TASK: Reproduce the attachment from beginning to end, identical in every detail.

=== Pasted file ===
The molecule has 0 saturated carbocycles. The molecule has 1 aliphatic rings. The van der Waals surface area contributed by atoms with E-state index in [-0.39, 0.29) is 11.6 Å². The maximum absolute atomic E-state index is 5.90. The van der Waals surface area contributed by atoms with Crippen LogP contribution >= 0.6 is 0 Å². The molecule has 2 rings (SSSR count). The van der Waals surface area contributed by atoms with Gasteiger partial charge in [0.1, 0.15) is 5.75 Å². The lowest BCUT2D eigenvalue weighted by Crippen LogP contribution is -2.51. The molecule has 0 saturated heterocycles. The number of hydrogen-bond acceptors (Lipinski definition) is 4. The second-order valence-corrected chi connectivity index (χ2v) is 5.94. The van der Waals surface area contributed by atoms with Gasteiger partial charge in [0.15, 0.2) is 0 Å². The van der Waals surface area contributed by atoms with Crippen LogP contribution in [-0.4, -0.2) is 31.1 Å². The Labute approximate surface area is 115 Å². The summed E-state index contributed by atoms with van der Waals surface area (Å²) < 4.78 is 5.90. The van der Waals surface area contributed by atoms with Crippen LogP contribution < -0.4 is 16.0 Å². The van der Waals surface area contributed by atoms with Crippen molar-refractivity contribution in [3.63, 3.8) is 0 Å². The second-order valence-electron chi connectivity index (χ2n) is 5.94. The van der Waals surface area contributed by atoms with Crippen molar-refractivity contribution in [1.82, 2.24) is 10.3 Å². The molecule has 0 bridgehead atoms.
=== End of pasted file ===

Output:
The molecule has 0 saturated carbocycles. The molecule has 1 aliphatic rings. The van der Waals surface area contributed by atoms with E-state index in [-0.39, 0.29) is 11.6 Å². The maximum absolute atomic E-state index is 5.90. The van der Waals surface area contributed by atoms with Crippen LogP contribution >= 0.6 is 0 Å². The molecule has 2 rings (SSSR count). The van der Waals surface area contributed by atoms with Gasteiger partial charge in [0.1, 0.15) is 5.75 Å². The lowest BCUT2D eigenvalue weighted by Crippen LogP contribution is -2.51. The molecule has 0 saturated heterocycles. The number of hydrogen-bond acceptors (Lipinski definition) is 4. The second-order valence-corrected chi connectivity index (χ2v) is 5.94. The van der Waals surface area contributed by atoms with Gasteiger partial charge in [0.15, 0.2) is 0 Å². The van der Waals surface area contributed by atoms with Crippen LogP contribution in [-0.4, -0.2) is 31.1 Å². The Labute approximate surface area is 115 Å². The summed E-state index contributed by atoms with van der Waals surface area (Å²) < 4.78 is 5.90. The van der Waals surface area contributed by atoms with Crippen LogP contribution < -0.4 is 16.0 Å². The van der Waals surface area contributed by atoms with Crippen molar-refractivity contribution in [3.63, 3.8) is 0 Å². The second-order valence-electron chi connectivity index (χ2n) is 5.94. The van der Waals surface area contributed by atoms with Crippen molar-refractivity contribution in [1.82, 2.24) is 10.3 Å². The molecule has 0 bridgehead atoms.